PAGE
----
This is the grayest coldest and dampest summer I've seen here in a long time.
I was up at about 5 am; puttering about, shower, shave, French press full of coffee. I took my coffee out onto the back porch and looked at the cold and soggy garden. It is unfortunate weather for my tomatoes. They need the dusty heat of the summer sun. The blueberries are late too. If this keeps up, instead of feasting in August, I'll have tomato salad and blueberry pie for Thanksgiving. The rhubarb seems happy, but the lettuce and beans, which should thrive in this weather, are sulking and refusing to thrive.
But there is one vegetable which is doing well, and it was the bright spot of my morning.
I put my cup down on the porch railing and walked down the steps and out to the vegetable patch. The ground is so wet that even though we use raised beds the area between rows sinks beneath my weight and I leave footprints in the dirt as I walk through and bend over to grab the base of a seven inch high cluster of eight broad leaves and pull.
There it is. People who buy these in a supermarket just don't know what a wonderful thing a radish is. Beneath the green crown of the leaves is a large darkish red globe nearly two inches in diameter. Below that Dirt clings to it. It's good dirt.
The garden was dug by hand with shovel and digging fork. working on our hands and knees, we shook the dirt out of the grass clods and tossed them into the wheelbarrow for hauling to the compost heap. The rocks were removed to a pile by the fence where they wait to become a wall or path. The soil was once full of clay and too dense for gardening.
But, we worked at it. We hauled wheelbarrow loads of our own compost, composted manure from a nearby farm, and peat moss to the plot, then dug it in mixing it, sometimes with a digging fork, sometimes with our hands, to loosen it. Now it is friable and, if it weren't so wet today, crumbles loosely in my hand.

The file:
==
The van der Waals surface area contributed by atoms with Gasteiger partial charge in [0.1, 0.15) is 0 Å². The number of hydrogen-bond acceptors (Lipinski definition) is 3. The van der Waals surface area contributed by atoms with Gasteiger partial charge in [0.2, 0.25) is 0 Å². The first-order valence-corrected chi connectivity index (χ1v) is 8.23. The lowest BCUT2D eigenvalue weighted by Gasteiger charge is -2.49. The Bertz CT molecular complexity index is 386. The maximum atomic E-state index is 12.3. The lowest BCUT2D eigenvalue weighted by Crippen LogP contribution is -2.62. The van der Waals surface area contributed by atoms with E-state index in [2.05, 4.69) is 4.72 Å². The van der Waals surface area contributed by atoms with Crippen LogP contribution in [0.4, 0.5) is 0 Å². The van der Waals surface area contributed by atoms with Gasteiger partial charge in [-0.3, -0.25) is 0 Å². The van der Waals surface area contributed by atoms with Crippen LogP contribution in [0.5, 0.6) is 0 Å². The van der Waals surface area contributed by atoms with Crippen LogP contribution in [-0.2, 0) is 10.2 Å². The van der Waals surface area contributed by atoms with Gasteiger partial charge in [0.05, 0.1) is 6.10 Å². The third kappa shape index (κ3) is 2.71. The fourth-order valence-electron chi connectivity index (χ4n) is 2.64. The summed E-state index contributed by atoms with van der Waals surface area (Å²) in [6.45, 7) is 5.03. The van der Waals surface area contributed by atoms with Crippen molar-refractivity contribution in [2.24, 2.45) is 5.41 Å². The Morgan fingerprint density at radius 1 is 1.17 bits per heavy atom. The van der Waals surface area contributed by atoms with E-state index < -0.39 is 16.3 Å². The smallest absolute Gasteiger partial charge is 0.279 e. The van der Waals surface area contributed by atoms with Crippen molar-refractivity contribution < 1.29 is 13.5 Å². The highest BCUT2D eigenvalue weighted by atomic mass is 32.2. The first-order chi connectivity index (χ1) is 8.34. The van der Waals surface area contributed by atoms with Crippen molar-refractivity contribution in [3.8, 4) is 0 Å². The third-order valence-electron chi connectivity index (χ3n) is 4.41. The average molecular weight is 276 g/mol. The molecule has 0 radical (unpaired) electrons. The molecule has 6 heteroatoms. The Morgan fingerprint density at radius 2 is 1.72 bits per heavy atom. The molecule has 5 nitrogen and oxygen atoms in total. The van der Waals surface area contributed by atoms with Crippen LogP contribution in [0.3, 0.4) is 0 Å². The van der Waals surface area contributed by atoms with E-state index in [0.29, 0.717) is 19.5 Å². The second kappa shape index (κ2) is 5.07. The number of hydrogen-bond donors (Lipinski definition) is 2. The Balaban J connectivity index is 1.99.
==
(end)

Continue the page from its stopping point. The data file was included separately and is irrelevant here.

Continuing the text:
This is the dirt that damply clings to the radish that I hold. This is not just any dirt. This is my dirt. This is wonderful dark rich pleasant dirt. This is dirt that is expensive in time, effort, care, and love.
That is to say ... this dirt is not going to be washed down any drain.
I brush off most of the dirt. Then I roll the radish in the moisture accumulated on the rhubarb leaves. I pull my pocket knife out, flip open the blade and cut off the stringy tendril of the lower part of the root and leave it on the ground.
I walk back to the porch and cut off the crown to use later (it makes excellent pesto, it's good in potato soup, and there's a curry recipe that I've wanted to try). I take a sip of coffee and admire the globular beauty of my radish. It is so red with just a hint of pure white flesh peeking through where I cut.
I decide to take my time, so I use the knife to cut myself a slice of the radish. The contrast between the red skin and white flesh is so dramatic that it almost looks fake, as if someone has been Photoshopping my garden.
I eat the slice of radish. It is crisp and and the white flesh snaps as I bite. There is just a moment, a brief one, where I can taste the sweetness of starch converting to sugar and a light hint of water drunk from an old wooden cup. Then the burn hits, a wave of peppery potency that overwhelms any delicacy of flavor as the radish bites back.
I take my time and finish the little beauty, forgetting my coffee and letting it get cold as I sit in the early morning drizzle, cold and wet, but with a little bit of warmth on my tongue.